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Thompson to lead House Agriculture Committee

Legislative Watch: First chairman from Pennsylvania in nearly 170 years; Congress passes a one-week CR; Fertilizer SUSTAIN Act.

P. Scott Shearer

December 16, 2022

2 Min Read
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Representative G.T. Thompson (R-PA) will serve as chairman of the House Agriculture Committee during the 118th Congress. Thompson currently serves as ranking member of the committee.

Thompson said in a statement, "I am honored to lead the committee on agriculture and build on the accomplishments of the past two years as ranking member. The political landscape in Washington may be fractured, but as chairman, I will prioritize the needs of our producers and rural communities—the backbone of this country. We will keep our foot on the gas to deliver principled solutions, robust oversight, and a farm bill that is responsive to the needs of the country's farmers, ranchers and foresters."

Thompson will be the first chairman from Pennsylvania in nearly 170 years.

Congress passes a one-week CR
Congress passed a one-week continuing resolution to keep the federal government operating through Dec. 23 and avoid a government shutdown. The current CR was scheduled to expire at midnight tonight. 

Democratic and Republican negotiators earlier this week announced they had reached a bipartisan agreement on the framework of an omnibus appropriations bill for fiscal year 2023. The one-week CR gives Congressional leaders additional time to finalize the bill for a vote next week before members leave for the holidays.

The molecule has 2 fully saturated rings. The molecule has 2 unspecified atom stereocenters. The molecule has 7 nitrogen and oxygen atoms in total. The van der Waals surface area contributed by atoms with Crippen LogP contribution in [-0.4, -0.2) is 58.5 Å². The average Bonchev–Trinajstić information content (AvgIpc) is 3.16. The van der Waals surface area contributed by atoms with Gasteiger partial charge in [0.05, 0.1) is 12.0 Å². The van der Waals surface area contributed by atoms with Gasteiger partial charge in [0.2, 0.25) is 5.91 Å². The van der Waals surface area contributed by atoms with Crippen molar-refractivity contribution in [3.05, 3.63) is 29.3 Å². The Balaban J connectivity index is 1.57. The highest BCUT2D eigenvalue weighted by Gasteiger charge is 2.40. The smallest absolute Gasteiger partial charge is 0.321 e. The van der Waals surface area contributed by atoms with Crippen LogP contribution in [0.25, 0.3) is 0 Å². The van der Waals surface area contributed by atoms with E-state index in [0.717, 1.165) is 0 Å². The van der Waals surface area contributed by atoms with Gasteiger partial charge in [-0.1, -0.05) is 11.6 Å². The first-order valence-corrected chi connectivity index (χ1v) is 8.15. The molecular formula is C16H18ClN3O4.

Strengthen long-term domestic fertilizer industry
Senator Roger Marshall (R-KS) has introduced the "Fertilizer Stewardship, Utilization, Sustainability, Technology, Access, Innovation, and Nourishment (Fertilizer SUSTAIN) Act" to strengthen and sustain the long-term viability of the U.S. fertilizer industry. 

Marshall said, "The United States has one of the strongest fertilizer industries in the world, but it would be even stronger if it wasn't hindered by unnecessary bureaucratic rules that other countries don't have to follow. By eliminating federal fertilizer regulations in the upcoming farm bill, Congress can help our domestic fertilizer producers excel against competitors like Russia and China and provide our growers with affordable fertilizer."

The bill would ease permitting restraints on domestic fertilizer production, lower producer's cost-share requirements under the Environmental Quality Incentives Program, and ease producers to access funds from the Natural Resources Conservation Service.

The Fertilizer Institute said, "By advocating for a strong domestic fertilizer industry, this legislation helps insulate our nation's farmers against the forces of geopolitical instability and helps ensure that our food production system remains the best in the world."

Source: P. Scott Shearer, who is solely responsible for the information provided, and wholly owns the information. Informa Business Media and all its subsidiaries are not responsible for any of the content contained in this information asset. The opinions of this writer are not necessarily those of Farm Progress/Informa.

About the Author(s)

P. Scott Shearer

Vice President, Bockorny Group, Inc.

Scott Shearer is vice president of the Bockorny Group Inc., a leading bipartisan government affairs consulting firm in Washington, D.C. With more than 30 years experience in government and corporate relations in state and national arenas, he is recognized as a leader in agricultural trade issues, having served as co-chairman of the Agricultural Coalition for U.S.-China Trade and co-chairman of the Agricultural Coalition for Trade Promotion Authority. Scott was instrumental in the passage of China Permanent Normal Trade Relations and TPA. He is past chairman of the USDA-USTR Agricultural Technical Advisory Committee for Trade in Animals and Animal Products and was a member of the USAID Food Security Advisory Committee. Prior to joining the Bockorny Group, Scott served as director of national relations for Farmland Industries Inc., as well as USDA’s Deputy Assistant Secretary for Congressional Affairs (1993-96), serving as liaison for the Secretary of Agriculture and the USDA to Congress.

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